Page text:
While not all startups are high-tech, almost all of them include some kind of technology. This is usually where their innovation and scalability (hence huge upside potential) come from.
So, handling the technological side of your business effectively is crucial for your overall success. This doesn’t mean just understanding the actual tech, but also understanding how it integrates into your business and how to handle and invest in it strategically.
Here are some basic rules of thumb which are important to understand for both technical and non-technical founders.
2. Building Something For Too Long Without Customer Feedback
If you are a tech founder, your zone of comfort would often be to close yourself to the outside world and build the best possible version of your idea.
This, however, is the cardinal startup sin. Wasting a lot of money, time, and effort on something you are not certain the market wants is a sure way to set yourself up for failure.
Innovative ideas and offerings need validation. What you show to customers shouldn’t be flawless. It’s crucial to adopt the minimum viable product mentality. Even if your tech is barely working, this would usually be enough to attract customer attention if your tech is solving a real problem.
You’ll always have time to improve and polish it later on. Your first order of business is to make sure you’re building something people want.
“If you are not embarrassed by the first version of your product, you’ve launched too late.”
This quote from Reid Hoffman (founder of LinkedIn) is one of the most famous startup quotes for a good reason. Follow it religiously.
2. Over-Investing In Tech
Developer salaries (or agency/consultancy fees) are often by far the biggest expense of (software) startups. This is not a problem in itself, but you should be careful because it makes it easy to over-invest in non-essential product features.
According to the Startup Genome project, premature scaling is the biggest reason for startup failure. One of the easiest ways to scale prematurely is to invest money in development before you are sure you need it. Remember that in the early stages your job is to deliver to market a functional MVP (minimum viable product). Going beyond that in the early startup stages is a mistake. You have other important work to do before proceeding further (validating and adjusting your offering, marketing it, etc.).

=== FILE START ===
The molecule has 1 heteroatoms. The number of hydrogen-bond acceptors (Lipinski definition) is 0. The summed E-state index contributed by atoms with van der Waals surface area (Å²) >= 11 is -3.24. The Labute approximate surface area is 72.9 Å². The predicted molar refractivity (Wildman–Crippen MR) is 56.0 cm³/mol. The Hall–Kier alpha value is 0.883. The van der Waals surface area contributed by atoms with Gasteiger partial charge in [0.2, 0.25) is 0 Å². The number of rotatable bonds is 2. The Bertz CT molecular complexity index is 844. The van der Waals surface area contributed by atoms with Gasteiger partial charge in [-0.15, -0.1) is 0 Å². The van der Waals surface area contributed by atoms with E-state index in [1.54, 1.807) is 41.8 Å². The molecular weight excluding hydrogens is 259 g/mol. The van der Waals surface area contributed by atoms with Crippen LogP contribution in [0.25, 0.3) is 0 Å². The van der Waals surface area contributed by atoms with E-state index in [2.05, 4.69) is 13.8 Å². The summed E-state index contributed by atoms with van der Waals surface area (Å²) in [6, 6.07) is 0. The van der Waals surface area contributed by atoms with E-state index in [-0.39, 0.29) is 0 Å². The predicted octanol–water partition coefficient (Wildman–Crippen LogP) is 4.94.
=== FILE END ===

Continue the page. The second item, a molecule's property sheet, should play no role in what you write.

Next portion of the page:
Over-investing in development will starve other aspects of your business that need the resources just as much.
3. Building An Over-Complicated Tech Solution
Early on, complexity in any area (tech included) is your enemy. Complexity is a big source of problems, and early on you wouldn’t have the manpower (and other resources) to constantly solve these problems.
For an MVP, the optimal number of features is one.
Ideally, you’d have a single-feature tech solution (your MVP) that solves a real problem of a certain, specific type of person (your MVS – minimum viable segment). This would keep the level of complexity to a minimum and would make your job both in terms of tech and marketing as simple as possible.
Of course, this ideal is usually impossible to achieve. Nevertheless, you should strive toward it.
In conclusion, as an early-stage startup founder you should adhere to the following rules of thumb when it comes to managing the tech side of your project:
- Don’t worry about polish. Instead, worry if you’re building something people need. Be in constant touch with your customers when you are building. This would make sure you’re not going in the wrong direction.
- Don’t spend too many resources on tech. All aspects of your business need to walk in lockstep.
- Avoid complexity as much as possible. Different people would request different features and even custom builds of your solution. Don’t give in to those requests lightly. Only do it if you are entirely certain this is the direction in which you need to take your product.